I recently came across a task that originally pitted Java programmers against Lisp programmers, in support of the premise that, for a given task, Lisp programmers produce more concise (less bugs) solutions more quickly than their Java couterparts. I'm not concerned with discussing the premise, nor the validity of the test methods which were all done to death on slash-dot a couple of years ago.
What does interest me is seeing what Perl programmers make of the task. It isn't possible to assess the time taken to produce results in this environment, so the assesment process will be:
- Accuracy of results.
If you do not match the sample output, you lose.
- No of lines of executable code.
Counted manually. Putting three statement for line won't reduce your score. This isn't golf!
- Time taken to process the sample dataset (on my machine).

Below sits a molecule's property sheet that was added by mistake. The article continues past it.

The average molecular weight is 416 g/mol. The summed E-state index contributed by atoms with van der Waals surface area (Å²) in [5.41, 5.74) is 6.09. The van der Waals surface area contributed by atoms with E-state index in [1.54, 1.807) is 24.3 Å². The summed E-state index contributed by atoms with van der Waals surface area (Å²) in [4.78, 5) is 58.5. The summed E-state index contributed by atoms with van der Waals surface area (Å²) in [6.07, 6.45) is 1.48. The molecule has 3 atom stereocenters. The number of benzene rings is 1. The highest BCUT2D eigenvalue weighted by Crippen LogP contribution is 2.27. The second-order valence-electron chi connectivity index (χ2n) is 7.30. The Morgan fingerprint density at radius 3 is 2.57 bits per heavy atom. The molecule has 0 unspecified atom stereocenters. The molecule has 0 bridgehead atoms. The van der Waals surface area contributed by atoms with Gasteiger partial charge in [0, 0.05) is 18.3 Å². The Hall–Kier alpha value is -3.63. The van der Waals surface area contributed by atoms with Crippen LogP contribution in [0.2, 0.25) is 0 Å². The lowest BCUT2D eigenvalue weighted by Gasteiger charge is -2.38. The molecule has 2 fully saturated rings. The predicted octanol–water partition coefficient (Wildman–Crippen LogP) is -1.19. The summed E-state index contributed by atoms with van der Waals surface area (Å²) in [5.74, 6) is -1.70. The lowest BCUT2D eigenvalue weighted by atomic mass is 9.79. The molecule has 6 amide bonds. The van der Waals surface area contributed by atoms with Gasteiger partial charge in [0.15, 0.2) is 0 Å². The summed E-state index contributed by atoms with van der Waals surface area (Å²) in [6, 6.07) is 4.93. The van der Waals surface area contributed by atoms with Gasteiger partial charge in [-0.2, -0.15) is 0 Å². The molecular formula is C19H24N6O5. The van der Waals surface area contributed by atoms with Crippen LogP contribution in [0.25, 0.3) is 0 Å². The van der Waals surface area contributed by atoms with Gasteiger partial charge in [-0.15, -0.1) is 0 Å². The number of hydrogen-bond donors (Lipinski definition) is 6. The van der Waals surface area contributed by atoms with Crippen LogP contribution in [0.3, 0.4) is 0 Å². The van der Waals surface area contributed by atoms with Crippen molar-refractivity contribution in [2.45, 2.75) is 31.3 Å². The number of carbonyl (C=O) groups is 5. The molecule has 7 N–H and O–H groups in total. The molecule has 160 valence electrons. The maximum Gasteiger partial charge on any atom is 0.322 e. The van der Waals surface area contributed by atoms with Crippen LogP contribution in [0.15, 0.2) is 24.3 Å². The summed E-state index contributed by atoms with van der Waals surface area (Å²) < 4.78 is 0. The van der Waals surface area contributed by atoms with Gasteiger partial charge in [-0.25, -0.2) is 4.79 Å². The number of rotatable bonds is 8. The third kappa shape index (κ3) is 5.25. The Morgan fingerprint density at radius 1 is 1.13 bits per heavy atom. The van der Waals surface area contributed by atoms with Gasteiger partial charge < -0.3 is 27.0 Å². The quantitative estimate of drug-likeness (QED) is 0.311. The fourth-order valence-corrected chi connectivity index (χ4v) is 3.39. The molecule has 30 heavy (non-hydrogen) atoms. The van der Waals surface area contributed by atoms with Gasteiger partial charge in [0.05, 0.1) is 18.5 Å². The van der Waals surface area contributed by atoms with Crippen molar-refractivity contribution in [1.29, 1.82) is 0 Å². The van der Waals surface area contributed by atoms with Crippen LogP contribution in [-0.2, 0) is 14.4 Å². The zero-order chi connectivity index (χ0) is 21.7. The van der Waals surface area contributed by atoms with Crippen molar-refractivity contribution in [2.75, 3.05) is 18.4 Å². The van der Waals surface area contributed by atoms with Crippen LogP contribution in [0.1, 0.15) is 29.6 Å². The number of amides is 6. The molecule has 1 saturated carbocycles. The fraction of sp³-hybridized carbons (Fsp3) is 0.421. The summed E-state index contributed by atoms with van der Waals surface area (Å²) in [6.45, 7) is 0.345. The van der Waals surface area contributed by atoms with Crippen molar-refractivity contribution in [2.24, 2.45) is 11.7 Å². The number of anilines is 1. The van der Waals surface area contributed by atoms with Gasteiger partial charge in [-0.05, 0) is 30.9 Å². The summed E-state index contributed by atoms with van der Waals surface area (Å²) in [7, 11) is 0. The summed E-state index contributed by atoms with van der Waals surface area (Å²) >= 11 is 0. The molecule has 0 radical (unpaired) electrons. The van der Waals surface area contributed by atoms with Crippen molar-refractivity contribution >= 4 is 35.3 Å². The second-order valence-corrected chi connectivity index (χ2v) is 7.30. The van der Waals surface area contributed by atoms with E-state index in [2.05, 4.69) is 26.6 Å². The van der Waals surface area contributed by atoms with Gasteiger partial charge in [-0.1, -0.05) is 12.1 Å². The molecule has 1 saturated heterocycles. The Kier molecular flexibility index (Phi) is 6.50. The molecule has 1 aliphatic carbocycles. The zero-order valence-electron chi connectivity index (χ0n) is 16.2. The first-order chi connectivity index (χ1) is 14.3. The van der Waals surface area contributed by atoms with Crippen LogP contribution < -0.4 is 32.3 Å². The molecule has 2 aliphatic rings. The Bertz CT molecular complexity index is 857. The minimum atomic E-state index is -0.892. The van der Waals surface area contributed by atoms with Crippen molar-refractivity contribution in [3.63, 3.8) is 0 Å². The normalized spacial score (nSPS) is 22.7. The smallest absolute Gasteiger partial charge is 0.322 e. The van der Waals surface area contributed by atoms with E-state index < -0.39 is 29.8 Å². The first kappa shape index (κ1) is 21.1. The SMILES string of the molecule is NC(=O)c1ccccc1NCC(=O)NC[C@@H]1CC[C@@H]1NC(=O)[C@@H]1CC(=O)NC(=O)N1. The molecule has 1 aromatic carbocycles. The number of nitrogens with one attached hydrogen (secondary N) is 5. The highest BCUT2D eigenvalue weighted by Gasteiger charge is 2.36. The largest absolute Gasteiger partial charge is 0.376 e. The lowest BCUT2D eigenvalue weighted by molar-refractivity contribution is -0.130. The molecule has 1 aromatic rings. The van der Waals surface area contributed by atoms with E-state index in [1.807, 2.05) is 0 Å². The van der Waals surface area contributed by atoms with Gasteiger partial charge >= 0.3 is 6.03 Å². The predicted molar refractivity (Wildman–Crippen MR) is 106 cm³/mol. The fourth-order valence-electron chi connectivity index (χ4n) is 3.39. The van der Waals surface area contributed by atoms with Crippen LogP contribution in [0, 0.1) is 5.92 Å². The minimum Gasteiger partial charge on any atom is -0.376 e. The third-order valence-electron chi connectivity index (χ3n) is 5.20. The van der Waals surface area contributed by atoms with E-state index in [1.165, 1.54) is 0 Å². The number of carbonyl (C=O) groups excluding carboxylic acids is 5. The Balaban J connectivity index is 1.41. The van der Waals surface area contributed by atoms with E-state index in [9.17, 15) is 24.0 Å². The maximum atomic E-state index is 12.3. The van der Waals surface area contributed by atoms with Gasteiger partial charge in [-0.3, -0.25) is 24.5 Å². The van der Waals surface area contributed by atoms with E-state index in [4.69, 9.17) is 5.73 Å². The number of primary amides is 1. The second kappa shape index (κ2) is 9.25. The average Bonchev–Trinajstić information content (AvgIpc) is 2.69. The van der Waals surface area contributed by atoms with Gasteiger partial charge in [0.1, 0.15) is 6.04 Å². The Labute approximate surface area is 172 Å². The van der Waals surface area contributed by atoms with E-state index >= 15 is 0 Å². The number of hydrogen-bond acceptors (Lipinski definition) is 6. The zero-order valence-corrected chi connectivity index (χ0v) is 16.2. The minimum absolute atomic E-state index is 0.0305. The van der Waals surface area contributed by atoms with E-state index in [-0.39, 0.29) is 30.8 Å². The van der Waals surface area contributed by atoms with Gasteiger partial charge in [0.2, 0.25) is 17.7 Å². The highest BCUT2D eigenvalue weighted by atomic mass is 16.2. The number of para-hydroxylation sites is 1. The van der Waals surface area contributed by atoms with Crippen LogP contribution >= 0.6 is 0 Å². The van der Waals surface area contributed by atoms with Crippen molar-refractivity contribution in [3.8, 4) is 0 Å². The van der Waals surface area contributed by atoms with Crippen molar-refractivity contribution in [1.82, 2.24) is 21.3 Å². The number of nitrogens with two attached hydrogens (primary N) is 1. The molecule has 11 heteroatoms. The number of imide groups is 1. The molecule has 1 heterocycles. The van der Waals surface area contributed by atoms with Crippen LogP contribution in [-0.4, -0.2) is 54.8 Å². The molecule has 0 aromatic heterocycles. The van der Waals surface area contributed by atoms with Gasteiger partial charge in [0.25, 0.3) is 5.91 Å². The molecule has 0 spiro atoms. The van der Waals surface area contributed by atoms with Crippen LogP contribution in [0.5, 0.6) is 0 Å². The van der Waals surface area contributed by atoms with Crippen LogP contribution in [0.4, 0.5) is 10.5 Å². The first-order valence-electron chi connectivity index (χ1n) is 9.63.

The results must be produced by processing the file. (Ie. Pre-processing the input and just producing the output will be cause for disqualification!).
- A 'maintainablility quotient'.
A tough one this. I'm not really sure of a good way to measure this?
My thought is that I will produce an assessment, with justifications for each response awarding (negative) scores for each point if unmaintainability. Then, if there is enough interest, we can discuss it. (Someone else will have to assess my entry: Volunteers?
The scores will be the product of the above three values (lines * seconds * maintainability-demerits), with the lowest score being the winner.
Assessment will begin on Wednesday. (Arbitrary cut-off date that could be extended if need be.)
All the information required to complete the challenge is detailed here in the first four bullet points.
Examine what is said, not who speaks -- Silence betokens consent -- Love the truth but pardon error.
"Science is about questioning the status quo. Questioning authority".
In the absence of evidence, opinion is indistinguishable from prejudice.
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